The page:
How Harrison Ford Made Indiana Jones an Icon

Ford’s Indy hopes the bag of sand he placed on the alter will avoid triggering any traps (spoilers—it doesn’t) in a scene from Raiders of the Lost Ark. The first Indiana Jones movie only cost around $20 million to make, making it a relatively frugal blockbuster. ZUMAPRESS/ALAMY

This article, and others about Harrison Ford and his iconic roles, are featured in Newsweek's special edition, Harrison Ford—50 Years of Hollywood's Greatest Hero.

Harrison Ford had blown audiences away with his portrayal of loveable rogue Han Solo in A New Hope and The Empire Strikes Back, but the actor's role—while a critical reason for the franchise's success—was still a supporting one. To find his footing as a leading man, Ford traded in his blaster for a bullwhip to bring to life a character that likely inspired a generation of thrill seekers to major in archeology—Indiana Jones. "I didn't want to confuse it with Star Wars," Ford told James Lipton in an episode of Inside the Actors Studio. "[Jones] is a lot smarter than Han Solo, and just the breadth of the character is so much greater."

The creative team giving Ford yet another opportunity to craft an iconic performance was a familiar one to the actor. George Lucas first batted around the idea with director Steven Spielberg in the wake of A New Hope's financial and critical success. "[Lucas] sprung on me this concept he had called Raiders of the Lost Ark, about this intrepid gravedigger archeologist going after paranormal antiquities around the world," Spielberg said at a Q&A hosted by the Los Angeles Times for the film's 30th anniversary. "We didn't have the story, but he had the genre, the idea and the homage it would pay to all the Republic serials." When the two men started searching for a modernday version of the handsome, lantern-jawed actors oozing charisma that anchored those old adventure films from the 1930s, they didn't have to look much further than the set of Star Wars. Ford not only possessed all of the typical leading man qualities in spades, but he also brought to the role of Indy a few characteristics that took the character to the next level—vulnerability and a wry sense of humor. "I always thought the whole idea of acting was to try and establish an emotional relationship with the audience," Ford told Lipton. "I wanted fear to be an element. I wanted vulnerability. I also thought it would be more fun, and there would be humor in it. That's something I've always been ambitious for." Viewers of Raiders of the Lost Ark don't have to wait long to see how effective Ford is at communicating those feelings to an audience. In the movie's seminal opening sequence, Indy rushes to escape a collapsing temple after swiping its most precious treasure. Not quite making a leap across a chasm, Indy's face lights up with a big grin as he gets a firm grip on a piece of vine—then that same face drops in dismay as his literal lifeline starts unraveling. The spirit of Indy's unique appeal can best be summed up with his line later in the film: "I don't know, I'm just making this up as I go." Ford's greatest feat with Indiana is making us believe the protagonist of the multi-million dollar blockbuster might actually fail once in awhile, helping evoke more thrills, laughs and gasps than a more conventional action flick.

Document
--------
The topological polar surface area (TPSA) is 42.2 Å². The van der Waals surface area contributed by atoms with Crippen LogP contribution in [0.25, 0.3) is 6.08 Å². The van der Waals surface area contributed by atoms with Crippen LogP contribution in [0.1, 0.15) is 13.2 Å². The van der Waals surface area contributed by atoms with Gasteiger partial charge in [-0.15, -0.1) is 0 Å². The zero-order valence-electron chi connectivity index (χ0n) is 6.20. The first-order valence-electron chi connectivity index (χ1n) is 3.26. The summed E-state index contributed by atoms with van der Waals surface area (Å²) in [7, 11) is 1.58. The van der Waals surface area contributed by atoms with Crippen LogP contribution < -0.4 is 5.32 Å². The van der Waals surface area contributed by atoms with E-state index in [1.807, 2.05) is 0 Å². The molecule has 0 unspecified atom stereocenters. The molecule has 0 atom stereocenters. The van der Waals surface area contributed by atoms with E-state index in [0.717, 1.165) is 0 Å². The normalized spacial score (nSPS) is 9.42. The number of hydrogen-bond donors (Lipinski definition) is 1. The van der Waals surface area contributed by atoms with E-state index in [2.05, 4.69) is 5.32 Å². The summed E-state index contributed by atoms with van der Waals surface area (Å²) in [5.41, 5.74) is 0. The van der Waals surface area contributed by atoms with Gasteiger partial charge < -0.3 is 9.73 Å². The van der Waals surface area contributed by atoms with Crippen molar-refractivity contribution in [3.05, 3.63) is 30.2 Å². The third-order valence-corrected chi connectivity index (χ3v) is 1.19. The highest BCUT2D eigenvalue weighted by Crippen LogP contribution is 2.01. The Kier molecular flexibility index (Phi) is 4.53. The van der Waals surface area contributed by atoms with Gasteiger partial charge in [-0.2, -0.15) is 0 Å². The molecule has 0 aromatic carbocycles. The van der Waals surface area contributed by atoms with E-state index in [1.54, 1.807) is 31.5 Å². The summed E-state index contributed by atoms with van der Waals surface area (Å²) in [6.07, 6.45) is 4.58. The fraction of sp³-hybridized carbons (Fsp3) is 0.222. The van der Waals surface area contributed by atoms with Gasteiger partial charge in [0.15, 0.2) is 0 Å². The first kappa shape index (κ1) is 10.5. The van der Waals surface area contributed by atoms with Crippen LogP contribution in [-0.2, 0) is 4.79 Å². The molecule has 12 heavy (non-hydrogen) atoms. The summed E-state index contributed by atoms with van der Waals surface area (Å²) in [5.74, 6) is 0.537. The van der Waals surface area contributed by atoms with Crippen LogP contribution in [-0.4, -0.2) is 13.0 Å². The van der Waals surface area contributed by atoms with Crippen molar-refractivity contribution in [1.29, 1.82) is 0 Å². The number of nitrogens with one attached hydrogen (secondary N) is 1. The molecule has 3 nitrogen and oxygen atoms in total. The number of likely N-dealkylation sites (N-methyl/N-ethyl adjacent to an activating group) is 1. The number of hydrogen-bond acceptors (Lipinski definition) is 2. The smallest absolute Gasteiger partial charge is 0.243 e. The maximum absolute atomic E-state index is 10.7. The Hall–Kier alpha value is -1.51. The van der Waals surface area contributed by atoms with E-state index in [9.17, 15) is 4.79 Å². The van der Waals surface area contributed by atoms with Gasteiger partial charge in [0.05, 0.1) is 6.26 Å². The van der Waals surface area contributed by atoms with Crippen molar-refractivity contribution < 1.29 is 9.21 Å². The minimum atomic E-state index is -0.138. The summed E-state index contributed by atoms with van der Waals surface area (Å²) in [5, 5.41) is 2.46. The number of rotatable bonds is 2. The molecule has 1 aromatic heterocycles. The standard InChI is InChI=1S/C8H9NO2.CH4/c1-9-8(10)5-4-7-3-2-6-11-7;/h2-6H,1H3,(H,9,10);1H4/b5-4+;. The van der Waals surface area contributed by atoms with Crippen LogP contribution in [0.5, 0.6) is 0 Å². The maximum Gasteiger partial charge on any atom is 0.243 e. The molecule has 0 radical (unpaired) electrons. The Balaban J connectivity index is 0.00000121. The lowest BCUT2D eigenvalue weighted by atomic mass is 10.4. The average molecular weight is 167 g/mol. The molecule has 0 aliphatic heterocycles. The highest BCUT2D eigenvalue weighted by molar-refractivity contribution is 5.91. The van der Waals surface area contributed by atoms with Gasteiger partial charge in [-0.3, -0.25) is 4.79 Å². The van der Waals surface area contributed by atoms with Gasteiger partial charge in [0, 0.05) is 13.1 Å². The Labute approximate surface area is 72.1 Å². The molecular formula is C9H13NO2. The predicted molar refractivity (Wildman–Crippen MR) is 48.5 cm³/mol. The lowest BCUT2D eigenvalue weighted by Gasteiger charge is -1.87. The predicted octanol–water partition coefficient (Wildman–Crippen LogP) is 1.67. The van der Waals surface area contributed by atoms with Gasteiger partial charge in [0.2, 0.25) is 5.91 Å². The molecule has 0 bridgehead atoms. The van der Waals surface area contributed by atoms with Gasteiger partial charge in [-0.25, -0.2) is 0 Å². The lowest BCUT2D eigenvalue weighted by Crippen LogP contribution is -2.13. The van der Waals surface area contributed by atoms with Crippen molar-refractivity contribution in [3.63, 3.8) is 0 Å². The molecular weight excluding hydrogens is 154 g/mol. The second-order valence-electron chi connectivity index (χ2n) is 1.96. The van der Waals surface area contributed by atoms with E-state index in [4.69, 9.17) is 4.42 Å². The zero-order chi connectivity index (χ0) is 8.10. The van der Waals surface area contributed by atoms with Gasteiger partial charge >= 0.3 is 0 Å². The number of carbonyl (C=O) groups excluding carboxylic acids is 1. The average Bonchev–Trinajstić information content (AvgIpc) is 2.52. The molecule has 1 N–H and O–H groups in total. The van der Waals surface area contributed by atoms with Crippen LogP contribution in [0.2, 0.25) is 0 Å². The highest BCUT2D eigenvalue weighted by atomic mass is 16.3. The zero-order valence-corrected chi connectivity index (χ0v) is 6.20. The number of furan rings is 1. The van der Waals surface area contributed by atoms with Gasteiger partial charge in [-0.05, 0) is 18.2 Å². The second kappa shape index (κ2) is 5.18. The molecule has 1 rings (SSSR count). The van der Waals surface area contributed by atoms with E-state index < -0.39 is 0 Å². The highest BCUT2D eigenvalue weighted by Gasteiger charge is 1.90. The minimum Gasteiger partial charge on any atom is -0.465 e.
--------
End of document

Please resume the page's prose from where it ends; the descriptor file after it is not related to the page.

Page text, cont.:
The levity Ford brought to the role of Indiana was subdued in his next outing with the character in Temple of Doom. The prequel would end up being the franchise's moodiest and most divisive entry. "Part of it was I was going through a divorce, Steven had just broken up and we were not in a good mood, so we decided on something a little more edgy," Lucas told Empire magazine in a retrospective on the film. "It ended up darker than we thought it would be." The movie, rated PG upon its release in 1984, featured a man ripping the heart out of a hapless victim and copious amounts of blood in many of its action sequences. The gore and tone of Temple of Doom (along with Gremlins, another Spielberg project released that year) is widely credited with spurring the creation of the PG-13 rating. Despite the grim tone of the plot onscreen, Ford did his best to keep the atmosphere light, playing practical jokes on Spielberg with his fellow actors. "There's one shot where the mine car pops up into frame," Jonathan Ke Quan, who played Indy's sidekick Short Round, told Empire. "Right before we did it, Harrison got ice-cream cones and gave some to me and Kate [Capshaw]. When Steve said, 'Action,' we all popped up with ice-cream smeared all over our faces."

The last film of the original Indiana Jones trilogy, Indiana Jones and the Last Crusade saw a return of both Nazis and levity to the series (an unusual combination). In true Indiana Jones fashion, the film featured jaw-dropping stunts and spectacular set pieces, but the true draw of the movie was the back and forth between Indiana Jones and his father, Dr. Henry Jones, played by Sean Connery. Despite both actors belonging firmly at the top of Hollywood's A-List, Ford and Connery worked hand-in-hand to create one of the most delightful father and son relationships in cinema. "It was just really great to work with an actor who doesn't give a s**t," Ford told Empire. "I don't mean about the craft, but about his ego. We just clicked." Audiences clearly responded to the magic happening on-screen, and Last Crusade brought in a world-wide box office of $474,171,806—the most of any Indiana Jones movie to date. In the end, both Indy and Ford found the fortune and glory they were searching for.

This article, written by Senior Editor James Ellis, was excerpted from Newsweek's special edition, Harrison Ford — 50 Years of Hollywood's Greatest Hero. For more on Harrison Ford's legacy, pick up a copy today.

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